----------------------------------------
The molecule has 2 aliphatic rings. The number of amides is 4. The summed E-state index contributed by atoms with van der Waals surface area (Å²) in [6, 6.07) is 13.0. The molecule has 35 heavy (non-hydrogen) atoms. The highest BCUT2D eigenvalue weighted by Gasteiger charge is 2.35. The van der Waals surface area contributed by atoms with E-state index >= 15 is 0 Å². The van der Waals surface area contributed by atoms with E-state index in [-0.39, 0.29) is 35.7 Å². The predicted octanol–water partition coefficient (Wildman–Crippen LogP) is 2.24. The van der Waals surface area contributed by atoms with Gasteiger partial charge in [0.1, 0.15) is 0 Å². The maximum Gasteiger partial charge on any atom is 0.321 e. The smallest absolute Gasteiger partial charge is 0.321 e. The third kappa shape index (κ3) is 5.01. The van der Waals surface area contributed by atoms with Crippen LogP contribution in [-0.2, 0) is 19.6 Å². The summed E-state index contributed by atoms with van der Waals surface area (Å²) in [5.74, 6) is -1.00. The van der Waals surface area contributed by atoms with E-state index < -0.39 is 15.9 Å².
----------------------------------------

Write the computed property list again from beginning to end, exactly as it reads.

The molecule has 2 aliphatic rings. The number of amides is 4. The summed E-state index contributed by atoms with van der Waals surface area (Å²) in [6, 6.07) is 13.0. The molecule has 35 heavy (non-hydrogen) atoms. The highest BCUT2D eigenvalue weighted by Gasteiger charge is 2.35. The van der Waals surface area contributed by atoms with E-state index >= 15 is 0 Å². The van der Waals surface area contributed by atoms with E-state index in [-0.39, 0.29) is 35.7 Å². The predicted octanol–water partition coefficient (Wildman–Crippen LogP) is 2.24. The van der Waals surface area contributed by atoms with Gasteiger partial charge in [0.1, 0.15) is 0 Å². The maximum Gasteiger partial charge on any atom is 0.321 e. The smallest absolute Gasteiger partial charge is 0.321 e. The third kappa shape index (κ3) is 5.01. The van der Waals surface area contributed by atoms with Crippen LogP contribution in [-0.2, 0) is 19.6 Å². The summed E-state index contributed by atoms with van der Waals surface area (Å²) in [5.74, 6) is -1.00. The van der Waals surface area contributed by atoms with E-state index < -0.39 is 15.9 Å².